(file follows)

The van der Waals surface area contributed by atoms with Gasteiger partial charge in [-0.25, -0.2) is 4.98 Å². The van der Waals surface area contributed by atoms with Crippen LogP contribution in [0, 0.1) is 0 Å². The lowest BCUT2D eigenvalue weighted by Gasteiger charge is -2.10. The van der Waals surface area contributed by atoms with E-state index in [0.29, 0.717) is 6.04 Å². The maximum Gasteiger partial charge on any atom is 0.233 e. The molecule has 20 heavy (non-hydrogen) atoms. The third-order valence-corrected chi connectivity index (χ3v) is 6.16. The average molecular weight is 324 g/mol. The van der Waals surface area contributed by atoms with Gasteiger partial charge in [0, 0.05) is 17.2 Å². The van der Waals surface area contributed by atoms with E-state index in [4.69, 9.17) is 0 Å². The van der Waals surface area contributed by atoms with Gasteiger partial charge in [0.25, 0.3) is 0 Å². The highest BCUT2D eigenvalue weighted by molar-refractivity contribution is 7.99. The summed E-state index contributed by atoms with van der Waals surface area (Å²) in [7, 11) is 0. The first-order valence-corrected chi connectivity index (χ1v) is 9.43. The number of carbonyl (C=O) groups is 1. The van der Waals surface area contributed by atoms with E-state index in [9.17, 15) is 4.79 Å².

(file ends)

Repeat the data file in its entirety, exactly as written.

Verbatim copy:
The van der Waals surface area contributed by atoms with Gasteiger partial charge in [-0.25, -0.2) is 4.98 Å². The van der Waals surface area contributed by atoms with Crippen LogP contribution in [0, 0.1) is 0 Å². The lowest BCUT2D eigenvalue weighted by Gasteiger charge is -2.10. The van der Waals surface area contributed by atoms with E-state index in [0.29, 0.717) is 6.04 Å². The maximum Gasteiger partial charge on any atom is 0.233 e. The molecule has 20 heavy (non-hydrogen) atoms. The third-order valence-corrected chi connectivity index (χ3v) is 6.16. The average molecular weight is 324 g/mol. The van der Waals surface area contributed by atoms with Gasteiger partial charge in [0, 0.05) is 17.2 Å². The van der Waals surface area contributed by atoms with E-state index in [4.69, 9.17) is 0 Å². The van der Waals surface area contributed by atoms with Gasteiger partial charge in [0.25, 0.3) is 0 Å². The highest BCUT2D eigenvalue weighted by molar-refractivity contribution is 7.99. The summed E-state index contributed by atoms with van der Waals surface area (Å²) in [7, 11) is 0. The first-order valence-corrected chi connectivity index (χ1v) is 9.43. The number of carbonyl (C=O) groups is 1. The van der Waals surface area contributed by atoms with E-state index in [9.17, 15) is 4.79 Å².